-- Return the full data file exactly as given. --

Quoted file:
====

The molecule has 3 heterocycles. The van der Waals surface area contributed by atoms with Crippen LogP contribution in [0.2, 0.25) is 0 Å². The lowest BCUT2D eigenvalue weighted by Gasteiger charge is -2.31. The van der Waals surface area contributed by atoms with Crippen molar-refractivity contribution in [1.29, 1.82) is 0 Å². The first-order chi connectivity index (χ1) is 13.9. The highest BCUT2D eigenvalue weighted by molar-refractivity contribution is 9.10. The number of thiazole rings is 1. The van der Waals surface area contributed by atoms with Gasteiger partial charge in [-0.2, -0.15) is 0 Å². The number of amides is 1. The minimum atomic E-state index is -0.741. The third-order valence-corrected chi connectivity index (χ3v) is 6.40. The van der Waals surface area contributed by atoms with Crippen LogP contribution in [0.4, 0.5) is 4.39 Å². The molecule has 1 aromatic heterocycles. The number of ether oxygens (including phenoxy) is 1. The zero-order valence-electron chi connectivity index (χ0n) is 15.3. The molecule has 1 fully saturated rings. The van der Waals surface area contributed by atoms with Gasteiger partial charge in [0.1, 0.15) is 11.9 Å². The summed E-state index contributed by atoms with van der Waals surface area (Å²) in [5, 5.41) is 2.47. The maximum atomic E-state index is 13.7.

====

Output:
The molecule has 3 heterocycles. The van der Waals surface area contributed by atoms with Crippen LogP contribution in [0.2, 0.25) is 0 Å². The lowest BCUT2D eigenvalue weighted by Gasteiger charge is -2.31. The van der Waals surface area contributed by atoms with Crippen molar-refractivity contribution in [1.29, 1.82) is 0 Å². The first-order chi connectivity index (χ1) is 13.9. The highest BCUT2D eigenvalue weighted by molar-refractivity contribution is 9.10. The number of thiazole rings is 1. The van der Waals surface area contributed by atoms with Gasteiger partial charge in [-0.2, -0.15) is 0 Å². The number of amides is 1. The minimum atomic E-state index is -0.741. The third-order valence-corrected chi connectivity index (χ3v) is 6.40. The van der Waals surface area contributed by atoms with Crippen LogP contribution in [0.4, 0.5) is 4.39 Å². The molecule has 1 aromatic heterocycles. The number of ether oxygens (including phenoxy) is 1. The zero-order valence-electron chi connectivity index (χ0n) is 15.3. The molecule has 1 fully saturated rings. The van der Waals surface area contributed by atoms with Gasteiger partial charge in [0.1, 0.15) is 11.9 Å². The summed E-state index contributed by atoms with van der Waals surface area (Å²) in [5, 5.41) is 2.47. The maximum atomic E-state index is 13.7.